The reuse webpage on Medicaid.gov features an introductory video and more information about reuse. The webpage also has policy guidance documents.

The Medicaid Enterprise Systems Reuse Repository has instructions on how to use its features. These include how to add artifacts, search for artifacts, use the discussion forum features, and more.

FAQ ID:93646

How do states share?

States can share reusable artifacts with others in several ways. States can participate in workgroups such as the Medicaid Management Information System Cohort, State Technical Advisory Group, and any other relevant state groups to facilitate knowledge sharing, partnerships, and collaboration. States with access to the Reuse Repository also may add their reusable artifacts directly to the repository.

View complete instructions for accessing the Medicaid Enterprise Systems (MES) Reuse Repository. Contact MES at MES@cms.hhs.gov for additional assistance in accessing the repository or participating in workgroups.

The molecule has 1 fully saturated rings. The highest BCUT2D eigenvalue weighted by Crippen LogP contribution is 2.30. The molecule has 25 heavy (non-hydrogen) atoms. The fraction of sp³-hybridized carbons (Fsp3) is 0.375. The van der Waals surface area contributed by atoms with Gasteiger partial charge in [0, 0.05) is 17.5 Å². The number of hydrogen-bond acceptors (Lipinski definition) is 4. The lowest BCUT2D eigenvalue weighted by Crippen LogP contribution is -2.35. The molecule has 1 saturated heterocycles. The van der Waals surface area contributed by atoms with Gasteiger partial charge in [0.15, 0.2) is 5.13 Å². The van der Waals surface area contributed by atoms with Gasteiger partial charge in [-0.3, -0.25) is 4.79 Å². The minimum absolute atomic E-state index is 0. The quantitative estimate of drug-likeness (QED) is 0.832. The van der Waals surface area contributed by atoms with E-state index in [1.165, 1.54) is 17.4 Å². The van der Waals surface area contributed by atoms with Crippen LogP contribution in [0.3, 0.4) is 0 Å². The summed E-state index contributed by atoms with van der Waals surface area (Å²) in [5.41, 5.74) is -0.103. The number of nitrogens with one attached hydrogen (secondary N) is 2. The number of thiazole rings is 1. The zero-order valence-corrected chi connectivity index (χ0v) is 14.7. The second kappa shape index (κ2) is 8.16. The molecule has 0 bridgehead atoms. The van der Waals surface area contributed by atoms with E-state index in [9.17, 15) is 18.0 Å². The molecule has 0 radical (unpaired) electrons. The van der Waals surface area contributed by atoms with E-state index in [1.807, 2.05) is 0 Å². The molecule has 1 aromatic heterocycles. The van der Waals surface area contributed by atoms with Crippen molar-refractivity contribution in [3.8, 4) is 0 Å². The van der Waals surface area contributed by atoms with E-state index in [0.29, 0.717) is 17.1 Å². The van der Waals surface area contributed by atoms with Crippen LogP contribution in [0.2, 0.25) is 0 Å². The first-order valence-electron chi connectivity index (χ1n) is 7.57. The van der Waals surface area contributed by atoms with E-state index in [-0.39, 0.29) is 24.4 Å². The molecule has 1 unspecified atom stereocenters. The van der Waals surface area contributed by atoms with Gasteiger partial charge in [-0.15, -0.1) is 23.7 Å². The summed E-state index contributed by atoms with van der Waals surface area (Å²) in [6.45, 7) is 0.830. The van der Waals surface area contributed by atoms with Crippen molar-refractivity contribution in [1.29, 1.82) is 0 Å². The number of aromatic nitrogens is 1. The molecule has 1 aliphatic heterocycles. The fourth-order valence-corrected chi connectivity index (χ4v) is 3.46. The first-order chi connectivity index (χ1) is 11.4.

FAQ ID:93651

If a state is reusing a system or module already certified in another state, do they still need to go through certification review and decision?

Certification is required for any new implementation, whether it is a custom- developed module that is transferred from another state, or a commercial off-the-shelf module that is being configured and integrated. The certification process looks at the state’s implementation of the solution to ensure the state has met all federal requirements.

States may reuse system documentation and other supporting evidence from a previous state certification if it is available and applicable to their systems and has been reconfirmed by independent verification and validation.

FAQ ID:93656

What aspects of reuse do states need to be aware of when developing advance planning documents (APDs)?

APDs must demonstrate a reuse-friendly design that includes the sharing of systems, modules, code, and any other developed artifacts. States could include language describing their efforts to find and learn from or reuse components from similar systems, or efforts the state is making to ensure that other states more easily can reuse the proposed system once it is developed.